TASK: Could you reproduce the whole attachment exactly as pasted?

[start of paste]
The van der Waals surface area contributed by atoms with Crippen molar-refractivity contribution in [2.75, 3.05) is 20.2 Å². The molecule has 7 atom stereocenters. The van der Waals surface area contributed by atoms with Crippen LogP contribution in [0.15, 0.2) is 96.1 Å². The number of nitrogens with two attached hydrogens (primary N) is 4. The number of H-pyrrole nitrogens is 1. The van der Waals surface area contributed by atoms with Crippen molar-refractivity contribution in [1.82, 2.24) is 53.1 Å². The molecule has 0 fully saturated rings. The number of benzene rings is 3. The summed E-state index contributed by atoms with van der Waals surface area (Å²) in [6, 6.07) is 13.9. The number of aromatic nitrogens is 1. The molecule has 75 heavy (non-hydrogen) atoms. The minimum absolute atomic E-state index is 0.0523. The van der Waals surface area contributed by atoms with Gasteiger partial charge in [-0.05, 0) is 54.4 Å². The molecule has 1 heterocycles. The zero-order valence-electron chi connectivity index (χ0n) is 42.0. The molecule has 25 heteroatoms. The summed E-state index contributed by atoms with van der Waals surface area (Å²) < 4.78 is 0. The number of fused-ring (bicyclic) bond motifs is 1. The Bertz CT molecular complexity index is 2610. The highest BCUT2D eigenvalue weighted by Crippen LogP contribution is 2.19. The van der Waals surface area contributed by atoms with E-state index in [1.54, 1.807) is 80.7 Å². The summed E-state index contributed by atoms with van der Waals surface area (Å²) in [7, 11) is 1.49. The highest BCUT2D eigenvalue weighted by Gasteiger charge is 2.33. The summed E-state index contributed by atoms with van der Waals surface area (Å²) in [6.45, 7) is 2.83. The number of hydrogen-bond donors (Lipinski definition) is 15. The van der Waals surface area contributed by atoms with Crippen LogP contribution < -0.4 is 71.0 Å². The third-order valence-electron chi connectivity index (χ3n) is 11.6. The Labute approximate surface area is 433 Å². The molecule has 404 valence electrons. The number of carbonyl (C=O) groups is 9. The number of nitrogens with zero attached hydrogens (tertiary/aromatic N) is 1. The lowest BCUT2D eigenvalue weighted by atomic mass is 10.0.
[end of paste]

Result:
The van der Waals surface area contributed by atoms with Crippen molar-refractivity contribution in [2.75, 3.05) is 20.2 Å². The molecule has 7 atom stereocenters. The van der Waals surface area contributed by atoms with Crippen LogP contribution in [0.15, 0.2) is 96.1 Å². The number of nitrogens with two attached hydrogens (primary N) is 4. The number of H-pyrrole nitrogens is 1. The van der Waals surface area contributed by atoms with Crippen molar-refractivity contribution in [1.82, 2.24) is 53.1 Å². The molecule has 0 fully saturated rings. The number of benzene rings is 3. The summed E-state index contributed by atoms with van der Waals surface area (Å²) in [6, 6.07) is 13.9. The number of aromatic nitrogens is 1. The molecule has 75 heavy (non-hydrogen) atoms. The minimum absolute atomic E-state index is 0.0523. The van der Waals surface area contributed by atoms with Gasteiger partial charge in [-0.05, 0) is 54.4 Å². The molecule has 1 heterocycles. The zero-order valence-electron chi connectivity index (χ0n) is 42.0. The molecule has 25 heteroatoms. The summed E-state index contributed by atoms with van der Waals surface area (Å²) < 4.78 is 0. The number of fused-ring (bicyclic) bond motifs is 1. The Bertz CT molecular complexity index is 2610. The highest BCUT2D eigenvalue weighted by Crippen LogP contribution is 2.19. The van der Waals surface area contributed by atoms with E-state index in [1.54, 1.807) is 80.7 Å². The summed E-state index contributed by atoms with van der Waals surface area (Å²) in [7, 11) is 1.49. The highest BCUT2D eigenvalue weighted by Gasteiger charge is 2.33. The summed E-state index contributed by atoms with van der Waals surface area (Å²) in [6.45, 7) is 2.83. The number of hydrogen-bond donors (Lipinski definition) is 15. The van der Waals surface area contributed by atoms with Crippen LogP contribution < -0.4 is 71.0 Å². The third-order valence-electron chi connectivity index (χ3n) is 11.6. The Labute approximate surface area is 433 Å². The molecule has 404 valence electrons. The number of carbonyl (C=O) groups is 9. The number of nitrogens with zero attached hydrogens (tertiary/aromatic N) is 1. The lowest BCUT2D eigenvalue weighted by atomic mass is 10.0.